It was a "dream" that he had nurtured while putting in hours of hard work for years and Axar Patel couldn't be happier that he has finally realised it at the biggest cricketing stage against teams like England and New Zealand.
Patel has largely remained under the shadow of another orthodox left-arm spinner Ravindra Jadeja's for years before he made the year 2021 his own with 36 wickets with his fifth Test ongoing.
Asked how he would sum up the year which started with 27 wickets in three Tests against England, Axar agreed that it has indeed been a dream.
"Actually, this has been my dream year you can say. The way I bowled in England series and now how the New Zealand series panned out, in between, there was IPL so I can say that this has really been a good year for me personally," Axar, who had scores of 52 and 41 not out in this Test, said after third day's play.
"My endeavour is to keep improving and look at areas where I need to get better. All the hard work that I have put in all these years have finally yielded results this year," Axar added.
In fact, two crucial knocks in this ongoing Test make him believe that at home, the trio comprising him, Ravichandran Ashwin and Jadeja can play as pure all-rounders.
"The batting coach (Vicky Rathour) and team management has faith in my batting abilities, and they have always told me that 'you can do it. Earlier, when I got chances, I couldn't convert my starts but this time when I got chances, I was able to convert. My batting is benefitting my team and if you see that myself, Jaddu and Ash bhai play as all-rounders, it releases a bit of pressure on our batters, so it's a good sign. As long as I keep contributing it's good for both me and my team," he stated.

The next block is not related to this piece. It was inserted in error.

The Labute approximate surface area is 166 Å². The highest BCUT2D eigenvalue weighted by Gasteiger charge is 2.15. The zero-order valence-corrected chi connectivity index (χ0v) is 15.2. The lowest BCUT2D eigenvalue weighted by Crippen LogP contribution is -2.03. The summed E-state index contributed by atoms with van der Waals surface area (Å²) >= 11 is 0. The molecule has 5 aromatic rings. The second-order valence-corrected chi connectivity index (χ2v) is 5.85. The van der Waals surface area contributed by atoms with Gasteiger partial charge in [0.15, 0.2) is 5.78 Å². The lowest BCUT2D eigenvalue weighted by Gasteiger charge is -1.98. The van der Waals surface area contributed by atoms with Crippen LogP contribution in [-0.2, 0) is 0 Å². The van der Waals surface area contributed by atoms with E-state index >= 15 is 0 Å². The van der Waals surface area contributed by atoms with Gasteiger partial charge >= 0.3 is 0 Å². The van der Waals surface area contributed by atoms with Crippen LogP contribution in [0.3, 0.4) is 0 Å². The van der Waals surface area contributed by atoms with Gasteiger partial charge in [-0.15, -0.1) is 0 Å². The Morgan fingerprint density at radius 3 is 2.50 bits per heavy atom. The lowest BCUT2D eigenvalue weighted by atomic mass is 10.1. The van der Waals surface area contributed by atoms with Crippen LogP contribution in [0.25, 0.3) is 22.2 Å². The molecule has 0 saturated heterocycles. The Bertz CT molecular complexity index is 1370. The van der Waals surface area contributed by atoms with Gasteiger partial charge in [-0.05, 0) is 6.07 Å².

But with the South Africa series on the anvil, Axar knows that he might have to sit out and he is ready to bide his time.
"Team management discusses with us and they tell us whether we fit in team combination or not. Whatever is a priority for the team is done and we just tell ourselves that we should focus on our routines and how we can keep improving," said Axar, showing that he was practical in his thought process. alking specifically about India's second innings declaration, Axar said that the plan was to bat as long as possible because time wasn't a factor in this game anymore after New Zealand were bowled out for 62 in their first innings.
"I won't call it a delay (in the declaration) as there is so much time left in the game. The idea was to bat as long as possible in this kind of a situation, you don't get every day, so the plan was to make the most of it. We were trying to explore various options and check out what if we have to chase on this kind of a track on the last day, trying to express ourselves in a different situation," he said, explaining the rationale behind the move to bat 70 overs in the second innings.
But the left-arm spinner, who dismissed the dangerous Daryl Mitchell, said that the pitch has eased out considerably and a batter can get out only if he commits a mistake unlike in the first innings when there was a lot of zipping off the surface.
"Two days back, due to the underlying moisture, there was a fast turn on offer and as time is progressing, the track is slowing down a bit. So today, even when there was turn, the batter had enough time to go on the back-foot and negotiate it.
"Only if the batter is making mistakes, then it's a bit difficult for him. We have been in umpteen situations like these and we know what needs to be done in these circumstances. It won't always be the case that batters will get out quickly so one needs to have patience," he said.